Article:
I chose this DKE because I learned that ingesting carbohydrates and caffeine will boost endurance performance. By ingesting both ergogenic aids, I found it interesting how it can increase the individuals cognitive focus and delay onset fatigue during strength and endurance training. I did not realize that carbohydrates are classified as an ergogenic aid. I would use this in the future, to educate my patients that carbohydrates is a primary fuel source for the body and are broken down into glucose. If they are not exercising, the glucose will go straight into the muscles and liver as a form of glycogen, and as glycogen fills up, it is stored as fat. As the exercise duration increases, fat will help fuel activity. This article expanded my knowledge because individuals with type II diabetes are wary of change in nutrition and I want to educate them more about the risks and considerations they need to take to reduce the risk of cardiovascular disease.


DKE#5 (Group 4): Knowledge of the stages of motivational readiness (Trans-theoretical method).

The Transtheoretical model (TTM) is an integrative health behavior change theory that determines the method of the way individuals choose to alternate their behavior. TTM is categorized in five distinct stages of readiness, ranging from making a change to not being ready (pre-contemplation), considering the change (contemplation), preparing to change (preparation), converting (action), and maintaining the change (maintenance) (Prochaska, 1997). Movement through the stages may be nonlinear, and cycling and recycling through the stages are considered a natural a part of the change process. Different model constructs explain what drives individuals ahead via the ranges of trade. Self-efficacy involves a state of affairs-particular self-belief that the individual will trade. Self-efficacy will increase in pros and decrease in cons and increases in self-efficacy propel human beings forward through the degrees of change (Prochaska et al., 1997). The processes of change are experiential and behavioral strategies that humans use to trade their behavior. In new ranges of trade, people use experiential techniques at the same time as they apply behaviorally oriented techniques in later levels of change.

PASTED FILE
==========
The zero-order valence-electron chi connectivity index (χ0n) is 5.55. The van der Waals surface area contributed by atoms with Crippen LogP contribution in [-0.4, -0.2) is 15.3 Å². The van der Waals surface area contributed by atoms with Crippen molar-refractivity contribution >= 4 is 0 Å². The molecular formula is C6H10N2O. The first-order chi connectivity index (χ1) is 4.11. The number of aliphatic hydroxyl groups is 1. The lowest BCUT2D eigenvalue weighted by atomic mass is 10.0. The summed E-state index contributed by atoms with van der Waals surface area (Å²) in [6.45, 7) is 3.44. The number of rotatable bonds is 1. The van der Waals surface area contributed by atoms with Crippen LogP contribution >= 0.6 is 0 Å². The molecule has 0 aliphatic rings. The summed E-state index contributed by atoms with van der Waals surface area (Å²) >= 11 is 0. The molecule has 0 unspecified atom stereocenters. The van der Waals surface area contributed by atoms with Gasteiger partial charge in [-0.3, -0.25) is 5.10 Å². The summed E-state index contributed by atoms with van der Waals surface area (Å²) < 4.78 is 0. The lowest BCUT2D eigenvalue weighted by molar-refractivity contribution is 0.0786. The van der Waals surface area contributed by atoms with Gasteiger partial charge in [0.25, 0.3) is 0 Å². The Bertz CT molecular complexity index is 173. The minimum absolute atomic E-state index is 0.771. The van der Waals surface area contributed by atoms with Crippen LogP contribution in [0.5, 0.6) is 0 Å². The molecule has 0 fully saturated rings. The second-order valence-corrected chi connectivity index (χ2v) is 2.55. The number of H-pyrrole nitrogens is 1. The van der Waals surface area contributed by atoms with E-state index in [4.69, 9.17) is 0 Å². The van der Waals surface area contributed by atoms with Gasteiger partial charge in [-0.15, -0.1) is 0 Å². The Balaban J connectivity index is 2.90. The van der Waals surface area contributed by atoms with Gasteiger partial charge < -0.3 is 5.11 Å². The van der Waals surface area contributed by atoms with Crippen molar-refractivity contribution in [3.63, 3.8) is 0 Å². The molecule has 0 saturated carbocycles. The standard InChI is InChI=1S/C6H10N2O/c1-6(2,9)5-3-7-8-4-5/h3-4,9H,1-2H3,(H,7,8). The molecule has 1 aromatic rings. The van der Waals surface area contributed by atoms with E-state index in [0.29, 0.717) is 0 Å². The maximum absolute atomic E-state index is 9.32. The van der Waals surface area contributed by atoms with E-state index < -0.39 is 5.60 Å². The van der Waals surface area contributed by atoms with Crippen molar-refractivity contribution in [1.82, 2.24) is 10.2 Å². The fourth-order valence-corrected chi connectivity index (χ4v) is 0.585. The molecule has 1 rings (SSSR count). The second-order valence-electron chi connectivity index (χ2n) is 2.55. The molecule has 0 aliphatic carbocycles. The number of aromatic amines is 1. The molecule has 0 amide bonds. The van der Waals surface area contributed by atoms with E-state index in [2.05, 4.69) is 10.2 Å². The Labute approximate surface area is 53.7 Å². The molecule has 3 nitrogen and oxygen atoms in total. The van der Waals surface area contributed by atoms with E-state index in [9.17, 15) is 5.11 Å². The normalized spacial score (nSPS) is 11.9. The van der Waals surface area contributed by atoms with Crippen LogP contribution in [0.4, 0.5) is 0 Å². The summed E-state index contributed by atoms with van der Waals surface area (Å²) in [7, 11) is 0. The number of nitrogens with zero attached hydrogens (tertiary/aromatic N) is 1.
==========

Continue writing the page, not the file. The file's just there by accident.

Precontemplation takes place when a person has no intention of changing his or her behavior. People in this stage can be uninformed or unaware of the negative consequences which can soon begin to show up in regards to their behavior. A number of these people have attempted to make modifications to their behavior but had been demoralized at some point in the process. Those individuals tend to lean closer to the idea of analyzing, associating with others, and taking into consideration their behaviors with others (Taylor, 2018). They are regularly characterized as unmotivated sufferers because they’re no longer ready for health promotion programs. The system of change is usually overt and covert and will help throughout the manner. Focus causing, involves multiplied consciousness approximately the causes, consequences, and remedies for specific problem behavior. Interventions that could improve attention include feedback, education, disagreement, interpretation, bibliotherapy, and media campaigns. Dramatic relief, first of all, produces elevated emotional experiences. Environmental Reevaluation combines each affective and cognitive test of how the presence or absence of a non-public addiction affects one’s social surroundings along with the effect of smoking on others (Taylor et al. 2018). It could also consist of the awareness that the individual will serve as a positive or negative role version for others. Social Liberation calls for an increase in social possibilities or options mainly for individuals who are relatively deprived or oppressed.

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Contemplation occurs when individuals become aware of the problem current and are thinking about improving their behavior but have not yet committed to taking the subsequent step within the next six months (Taylor et al., 2018). Most people will continue to be in this stage for months and years. Humans on this fair degree are nevertheless weighing the pros and cons of changing their behavior, persevering with finding more significant outstanding factors of the response exciting. Self-reevaluation combines both cognitive and practical checks of one’s self-photo with and without a specific bad dependency, in conjunction with one’s picture as a couch potato and an energetic person.